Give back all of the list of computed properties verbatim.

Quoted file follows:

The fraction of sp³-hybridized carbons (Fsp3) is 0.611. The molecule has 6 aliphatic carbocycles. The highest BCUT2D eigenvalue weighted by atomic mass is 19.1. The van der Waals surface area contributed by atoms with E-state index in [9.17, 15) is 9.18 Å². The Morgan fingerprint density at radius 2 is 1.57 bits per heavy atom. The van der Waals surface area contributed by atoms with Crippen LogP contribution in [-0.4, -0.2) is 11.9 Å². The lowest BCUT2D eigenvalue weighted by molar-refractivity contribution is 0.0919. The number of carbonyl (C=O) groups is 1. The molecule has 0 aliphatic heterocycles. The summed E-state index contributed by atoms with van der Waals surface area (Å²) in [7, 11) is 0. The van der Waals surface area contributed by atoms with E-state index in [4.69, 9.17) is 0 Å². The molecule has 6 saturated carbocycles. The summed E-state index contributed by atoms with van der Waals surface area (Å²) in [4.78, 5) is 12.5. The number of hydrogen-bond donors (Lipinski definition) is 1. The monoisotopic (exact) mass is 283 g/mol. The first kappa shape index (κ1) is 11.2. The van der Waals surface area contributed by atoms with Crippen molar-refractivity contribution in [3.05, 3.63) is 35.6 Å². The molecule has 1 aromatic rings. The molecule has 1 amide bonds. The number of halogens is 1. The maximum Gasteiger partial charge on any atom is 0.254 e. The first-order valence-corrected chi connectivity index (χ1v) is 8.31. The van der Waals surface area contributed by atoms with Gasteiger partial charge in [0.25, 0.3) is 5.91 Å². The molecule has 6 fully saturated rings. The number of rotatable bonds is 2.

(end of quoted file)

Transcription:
The fraction of sp³-hybridized carbons (Fsp3) is 0.611. The molecule has 6 aliphatic carbocycles. The highest BCUT2D eigenvalue weighted by atomic mass is 19.1. The van der Waals surface area contributed by atoms with E-state index in [9.17, 15) is 9.18 Å². The Morgan fingerprint density at radius 2 is 1.57 bits per heavy atom. The van der Waals surface area contributed by atoms with Crippen LogP contribution in [-0.4, -0.2) is 11.9 Å². The lowest BCUT2D eigenvalue weighted by molar-refractivity contribution is 0.0919. The number of carbonyl (C=O) groups is 1. The molecule has 0 aliphatic heterocycles. The summed E-state index contributed by atoms with van der Waals surface area (Å²) in [7, 11) is 0. The van der Waals surface area contributed by atoms with E-state index in [4.69, 9.17) is 0 Å². The molecule has 6 saturated carbocycles. The summed E-state index contributed by atoms with van der Waals surface area (Å²) in [4.78, 5) is 12.5. The number of hydrogen-bond donors (Lipinski definition) is 1. The monoisotopic (exact) mass is 283 g/mol. The first kappa shape index (κ1) is 11.2. The van der Waals surface area contributed by atoms with Crippen molar-refractivity contribution in [3.05, 3.63) is 35.6 Å². The molecule has 1 aromatic rings. The molecule has 1 amide bonds. The number of halogens is 1. The maximum Gasteiger partial charge on any atom is 0.254 e. The first-order valence-corrected chi connectivity index (χ1v) is 8.31. The van der Waals surface area contributed by atoms with Gasteiger partial charge in [0.25, 0.3) is 5.91 Å². The molecule has 6 fully saturated rings. The number of rotatable bonds is 2.